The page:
Picture of Clara Hori Written by Clara Hori
on February 13, 2020


In the year 2020, it’s no longer controversial to say that personalization significantly boosts ROI on marketing spend. Recent research by the Relevancy Group shows that marketers who master personalization tactics see a return of $20 for each dollar spent on personalized campaigns.

While those statistics are compelling, proving marketing ROI is a major challenge in the financial services industry. According to the Financial Brand, 60% of financial executives say measuring marketing ROI is a major challenge.

And that's understandable, as marketing is evolving and our approach to metrics has to keep up.

But how? 🤔

New Marketing, new metrics.

Marketing emphasis is shifting toward customer experience, a strategy in which traditional marketing efficiency metrics such as cost-per-click and cost-per-thousand are less relevant than ever.

Digital marketing technology has evolved; as a result, the buyer’s journey now includes multiple channels and stages. Marketing measurement, with its overreliance on single or even multi-touch attribution models, fails to capture the impact the effect of  new personalization and customer experience strategies.

Defining personalization objectives

Consumers expect their financial institutions to not only securely handle their money, but also to understand their needs, goals, and preferences and to provide personalized solutions relevant to their life stage.

At its core, personalization in financial services is all about having timely and relevant conversations with customers that are tailored to the type of relationship they have with your company.

Within the framework of personalization, effective conversations take into account the channel and the context in which the engagement occurs. They also consider the strength of the financial relationship so that messaging is less a one-sided supply of offers and recommendations and more a true exchange of ideas between bank and consumer.

The marketing objective moves away from transactional “dear valued customer” encounters to a personalized advice- and education-centric paradigm of marketing engagement. Measuring the success of efforts to achieve it requires a new approach to ROI.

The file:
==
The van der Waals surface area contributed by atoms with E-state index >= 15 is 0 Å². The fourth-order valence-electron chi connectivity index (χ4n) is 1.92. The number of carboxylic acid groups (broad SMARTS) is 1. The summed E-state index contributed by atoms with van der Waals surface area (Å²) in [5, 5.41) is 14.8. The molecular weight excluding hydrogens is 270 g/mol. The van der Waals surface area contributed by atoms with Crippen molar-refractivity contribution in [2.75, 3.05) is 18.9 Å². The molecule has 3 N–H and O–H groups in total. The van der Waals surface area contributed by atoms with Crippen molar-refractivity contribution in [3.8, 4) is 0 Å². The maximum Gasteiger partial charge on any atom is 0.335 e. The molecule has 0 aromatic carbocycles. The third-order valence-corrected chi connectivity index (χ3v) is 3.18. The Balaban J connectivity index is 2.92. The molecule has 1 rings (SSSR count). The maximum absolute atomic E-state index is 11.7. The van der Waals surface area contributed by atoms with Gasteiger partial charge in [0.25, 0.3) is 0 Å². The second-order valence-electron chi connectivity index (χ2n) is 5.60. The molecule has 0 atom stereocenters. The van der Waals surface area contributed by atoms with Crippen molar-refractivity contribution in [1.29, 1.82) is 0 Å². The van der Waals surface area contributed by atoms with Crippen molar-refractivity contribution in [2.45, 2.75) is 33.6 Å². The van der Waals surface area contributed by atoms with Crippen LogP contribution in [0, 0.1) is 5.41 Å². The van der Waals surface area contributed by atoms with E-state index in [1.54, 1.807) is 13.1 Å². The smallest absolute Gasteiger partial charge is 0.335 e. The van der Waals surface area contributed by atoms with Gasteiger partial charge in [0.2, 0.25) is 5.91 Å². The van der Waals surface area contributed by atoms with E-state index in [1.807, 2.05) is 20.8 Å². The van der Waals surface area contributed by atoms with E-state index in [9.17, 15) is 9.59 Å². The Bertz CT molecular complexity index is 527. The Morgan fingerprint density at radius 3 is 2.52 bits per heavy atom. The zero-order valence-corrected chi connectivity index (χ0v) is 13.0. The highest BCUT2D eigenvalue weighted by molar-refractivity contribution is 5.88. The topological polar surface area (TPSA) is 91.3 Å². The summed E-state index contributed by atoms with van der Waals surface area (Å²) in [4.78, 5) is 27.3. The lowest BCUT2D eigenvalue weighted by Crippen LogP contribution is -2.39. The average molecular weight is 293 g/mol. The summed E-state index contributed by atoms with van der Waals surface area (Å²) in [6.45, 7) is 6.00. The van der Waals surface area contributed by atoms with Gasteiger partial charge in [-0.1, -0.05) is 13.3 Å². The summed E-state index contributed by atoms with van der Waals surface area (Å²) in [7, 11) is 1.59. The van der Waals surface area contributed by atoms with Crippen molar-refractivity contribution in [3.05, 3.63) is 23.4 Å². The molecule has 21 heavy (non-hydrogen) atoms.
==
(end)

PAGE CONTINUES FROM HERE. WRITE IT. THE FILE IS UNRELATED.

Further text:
The Return on Objectives framework

ROI - Golden Key on White Background. 3D Render. Business Concept.

While ROI has been the traditional gold standard for measuring marketing effectiveness, it’s an unreasonable metric for measuring the impact of personalization efforts. Instead, success in personalization activities should be benchmarked as process metrics that, in the end, generate the return on objectives:

  •     Financial measurement of communication efficiency (cost and speed). While there is room in this objective for financial metrics such as conversion rate and products per customer, the focus is on tracking how efficiently personalized conversations are delivered. 

For example, one claim is that by working with audiences, it's easier to get your campaigns out because they don't have to work for everyone and everything. What data can you show for that? Personalized campaigns should have higher response rates, but is it true for you? Make sure your marketing platform does not make obtaining results data a task in itself. That information should be right there, with easy-to-use reports.

  •     Process metrics that capture the extent to which personalization is employed across campaigns. This measurement tracks the number of personalized conversations by channel and the ability of marketers to create new audiences or segments without IT intervention. 

For example, how many email campaigns were executed in a given period? What percentage of those were deeply personalized beyond first name? How many audiences are being used? What aspects are you are currently personalizing (copy, art, CTA, landing page, offer, etc). It is not so much conversion or response rates, but choices you make to improve these rates, so showing correlation between level of personalization and response rate is critical.